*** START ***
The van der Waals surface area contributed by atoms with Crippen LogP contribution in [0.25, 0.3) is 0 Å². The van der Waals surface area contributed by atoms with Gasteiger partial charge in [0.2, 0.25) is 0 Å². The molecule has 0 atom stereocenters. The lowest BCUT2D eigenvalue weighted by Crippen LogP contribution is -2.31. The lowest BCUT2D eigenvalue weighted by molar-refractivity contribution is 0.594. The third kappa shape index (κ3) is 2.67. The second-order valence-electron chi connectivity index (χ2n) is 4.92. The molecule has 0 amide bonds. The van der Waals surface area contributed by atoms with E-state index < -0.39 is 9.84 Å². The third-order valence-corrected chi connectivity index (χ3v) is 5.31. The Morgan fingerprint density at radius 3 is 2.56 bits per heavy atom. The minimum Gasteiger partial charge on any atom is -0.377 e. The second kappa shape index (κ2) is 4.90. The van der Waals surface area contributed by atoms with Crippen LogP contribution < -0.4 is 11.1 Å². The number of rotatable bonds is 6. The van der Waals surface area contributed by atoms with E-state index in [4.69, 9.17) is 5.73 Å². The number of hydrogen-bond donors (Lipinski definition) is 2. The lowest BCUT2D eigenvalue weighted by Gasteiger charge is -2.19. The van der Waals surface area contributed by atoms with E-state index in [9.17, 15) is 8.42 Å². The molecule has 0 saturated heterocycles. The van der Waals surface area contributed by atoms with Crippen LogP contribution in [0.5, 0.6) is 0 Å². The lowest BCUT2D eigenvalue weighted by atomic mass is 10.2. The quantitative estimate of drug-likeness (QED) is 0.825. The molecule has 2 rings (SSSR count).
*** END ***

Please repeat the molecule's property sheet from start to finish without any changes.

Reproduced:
The van der Waals surface area contributed by atoms with Crippen LogP contribution in [0.25, 0.3) is 0 Å². The van der Waals surface area contributed by atoms with Gasteiger partial charge in [0.2, 0.25) is 0 Å². The molecule has 0 atom stereocenters. The lowest BCUT2D eigenvalue weighted by Crippen LogP contribution is -2.31. The lowest BCUT2D eigenvalue weighted by molar-refractivity contribution is 0.594. The third kappa shape index (κ3) is 2.67. The second-order valence-electron chi connectivity index (χ2n) is 4.92. The molecule has 0 amide bonds. The van der Waals surface area contributed by atoms with E-state index < -0.39 is 9.84 Å². The third-order valence-corrected chi connectivity index (χ3v) is 5.31. The Morgan fingerprint density at radius 3 is 2.56 bits per heavy atom. The minimum Gasteiger partial charge on any atom is -0.377 e. The second kappa shape index (κ2) is 4.90. The van der Waals surface area contributed by atoms with Crippen LogP contribution < -0.4 is 11.1 Å². The number of rotatable bonds is 6. The van der Waals surface area contributed by atoms with E-state index in [4.69, 9.17) is 5.73 Å². The number of hydrogen-bond donors (Lipinski definition) is 2. The lowest BCUT2D eigenvalue weighted by Gasteiger charge is -2.19. The van der Waals surface area contributed by atoms with E-state index in [9.17, 15) is 8.42 Å². The molecule has 0 saturated heterocycles. The van der Waals surface area contributed by atoms with Crippen LogP contribution in [0.5, 0.6) is 0 Å². The lowest BCUT2D eigenvalue weighted by atomic mass is 10.2. The quantitative estimate of drug-likeness (QED) is 0.825. The molecule has 2 rings (SSSR count).